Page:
Though a much shorter stage at 80.8km, the narrow General Classification time gaps between so many riders meant that the peloton pounced upon and quickly finished off anything that even looked as it might develop into an attempted break and thus drove up the average speed to 41.52kph; fast, furious and hard-fought, this time only 44 riders finished with the same time as the winner, with the remainder finishing between 9″ and 3’07” down and eight failing to finish. Bronzini had started the day in third place overall behind Wild and Olds with a disadvantage of 23″; because she finished the stage with them, her stage victory did not alter this situation dramatically – Wild, whose team worked hard and found her a few more bonus seconds along the way (perhaps too hard? Had they have conserved energy, might their leader have enjoyed a lead-out that could have given her a third stage win?), stayed on top with an overall time of 7h50’37”. Olds was second at +18″, Bronzini was third at +22″.
Wild also won the Points competition she’d led since the first stage, with 59 to Olds’ 42 and Bronzini’s 32. Her win in the General Classification was her 100th victory on the road and her tenth GC victory.
Tour of Chongming Island Top Ten
1 Kirsten WILD (Giant-Shimano) 7h50’37”
2 Shelley OLDS (Ale-Cipollini) +18″
3 Giorgia BRONZINI (Wiggle-Honda) +22″
4 Roxane FOURNIER (France NT) +32″
5 Barbara GUARISCHI (Ale-Cipollini) +34″
6 Elena CECCHINI (Estado de Mexico-Faren) +34″
7 Charlotte BECKER (Wiggle-Honda) +35″
8 Emilie MOBERG (Hitec Products) +36″
9 Marta TAGLIAFERRO (Ale-Cipollini) +37″
10 Annalisa CUCINOTTA (Servetto-Footon) +38″
Tour of Chongming Island World Cup
With those two stage wins, a General Classification and a parcours so suited to her strengths, Wild was the obvious favourite for the World Cup round on the 18th of May, too. She did not disappoint: although a good few of her main rivals were not present due to the logistics and sheer expense of getting a team to China and back again, she nevertheless faced a strong and competitive field that ensured her victory could most certainly not be described as an easy one.
In a textbook example of how to control a race, Giant-Shimano maintained a tight grip on proceedings right from the start with Marijn de Vries, Julia Soek, Sara Mustonen and Willeke Knol making sure they were on the case of every attempted break. Knol crashed 2.5km from the finish, but by that time the team had got the race set up exactly how they wanted it with Wild established at the front of the pack, where all she needed to do was what she does best – generate more power than anyone else and accelerate to the line.
Elena Cecchini (Estado de Mexico-Faren) was second with Giorgia Bronzini (Wiggle-Honda) filling out the podium in third place. The first 67 riders to finish received the same time as Wild, 3h16’44”.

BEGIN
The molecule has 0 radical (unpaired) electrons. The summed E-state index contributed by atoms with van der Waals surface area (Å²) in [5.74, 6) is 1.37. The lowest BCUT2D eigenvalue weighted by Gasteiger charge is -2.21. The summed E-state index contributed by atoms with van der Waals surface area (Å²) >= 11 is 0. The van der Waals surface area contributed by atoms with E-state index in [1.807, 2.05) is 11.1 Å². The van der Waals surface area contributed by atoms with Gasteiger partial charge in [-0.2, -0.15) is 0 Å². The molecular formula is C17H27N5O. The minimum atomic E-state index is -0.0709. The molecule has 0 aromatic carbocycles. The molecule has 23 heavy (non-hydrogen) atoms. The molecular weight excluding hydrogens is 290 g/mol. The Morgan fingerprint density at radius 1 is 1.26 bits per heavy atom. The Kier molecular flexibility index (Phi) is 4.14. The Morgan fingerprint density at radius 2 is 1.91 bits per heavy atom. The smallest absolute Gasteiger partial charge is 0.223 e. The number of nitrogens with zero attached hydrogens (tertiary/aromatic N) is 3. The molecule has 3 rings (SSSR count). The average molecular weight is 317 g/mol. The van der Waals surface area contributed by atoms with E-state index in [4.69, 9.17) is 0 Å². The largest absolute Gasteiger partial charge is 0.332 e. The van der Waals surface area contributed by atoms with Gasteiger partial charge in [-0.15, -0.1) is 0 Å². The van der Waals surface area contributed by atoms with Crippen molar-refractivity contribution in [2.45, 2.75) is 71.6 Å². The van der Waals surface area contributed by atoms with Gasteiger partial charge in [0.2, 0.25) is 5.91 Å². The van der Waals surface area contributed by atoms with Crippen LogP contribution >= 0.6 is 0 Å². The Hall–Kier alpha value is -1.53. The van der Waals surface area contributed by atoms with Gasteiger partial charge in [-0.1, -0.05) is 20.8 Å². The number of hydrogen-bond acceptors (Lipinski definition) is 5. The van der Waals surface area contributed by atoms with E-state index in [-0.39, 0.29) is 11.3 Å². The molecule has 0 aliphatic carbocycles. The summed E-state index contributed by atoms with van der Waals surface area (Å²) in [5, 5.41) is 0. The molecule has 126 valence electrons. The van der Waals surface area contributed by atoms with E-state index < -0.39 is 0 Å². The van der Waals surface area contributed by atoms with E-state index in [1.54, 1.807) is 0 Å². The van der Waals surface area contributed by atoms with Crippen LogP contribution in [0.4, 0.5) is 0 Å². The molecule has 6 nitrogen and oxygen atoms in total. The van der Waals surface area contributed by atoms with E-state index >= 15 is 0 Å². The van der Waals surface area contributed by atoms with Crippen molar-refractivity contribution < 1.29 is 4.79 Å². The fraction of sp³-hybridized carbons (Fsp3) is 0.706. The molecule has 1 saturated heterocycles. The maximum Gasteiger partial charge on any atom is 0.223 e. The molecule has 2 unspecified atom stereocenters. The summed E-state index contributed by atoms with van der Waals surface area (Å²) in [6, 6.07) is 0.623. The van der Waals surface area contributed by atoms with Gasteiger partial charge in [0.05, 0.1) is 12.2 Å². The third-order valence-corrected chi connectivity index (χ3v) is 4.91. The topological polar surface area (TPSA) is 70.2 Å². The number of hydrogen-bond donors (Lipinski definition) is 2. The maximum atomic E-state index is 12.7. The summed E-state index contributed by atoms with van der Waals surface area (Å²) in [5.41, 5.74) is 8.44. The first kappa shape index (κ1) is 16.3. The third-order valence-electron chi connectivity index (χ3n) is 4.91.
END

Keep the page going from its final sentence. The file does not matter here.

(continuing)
Wild, 13th in the World Cup ranking prior to the race, rose to seventh afterwards with 186 points. Lizzie Armitstead (Boels-Dolmans) was not at Chongming Island but remains at the top of the leadership board with 420 points; second-placed Emma Johansson (Orica-AIS) has 260 while Anna van der Breggen (Rabo-Liv) is third with 238.
Tour of Chongming Island World Cup Top Ten
1 Kirsten WILD (Giant-Shimano) 3h16’44”
2 Elena CECCHINI (Estado de Mexico-Faren) ST
3 Giorgia BRONZINI (Wiggle-Honda) ST
4 Emilie MOBERG (Hitec Products) ST
5 Melissa HOSKINS (Australia NT) ST
6 Shelley OLDS (Ale-Cipollini) ST
7 Charlotte BECKER (Wiggle-Honda) ST
8 Anna TREVISI (Estado de Mexico-Faren) ST
9 Annalisa CUCINOTTA (Servetto-Footon) ST
10 Cecilie Gotaas JOHNSEN (Hitec Products) ST
Full results and ranking
Giro del Trentino reduced to one day
So soon after the incredible success of the Women’s Tour, it’s tempting and easy to think that the future of women’s cycling is now secure and glorious. The sad news that the Giro del Trentino – reduced last year from three days to two – will consist this year of just one day comes as a reminder that although the sport has turned a corner towards that future it’s not there yet, and we all still have work to do in spreading news to attract new fans and showing sponsors that we appreciate their backing.
The organising committee has been warning for some time that the race has been undergoing financial difficulties, with commercial sponsors either pulling out or reducing the funds they’re willing to put into the race, while local authorities are also feeling the pinch and have had to scale back their support. Whether or not the race would even go ahead this year looked in doubt; the organisers’ decision to change from a 2.1 to 1.1 event is a hopeful sign that it will weather the storm and return to its previous status in coming years.
The 21st Giro del Trentino will take place on the 21st of June; the official website is here.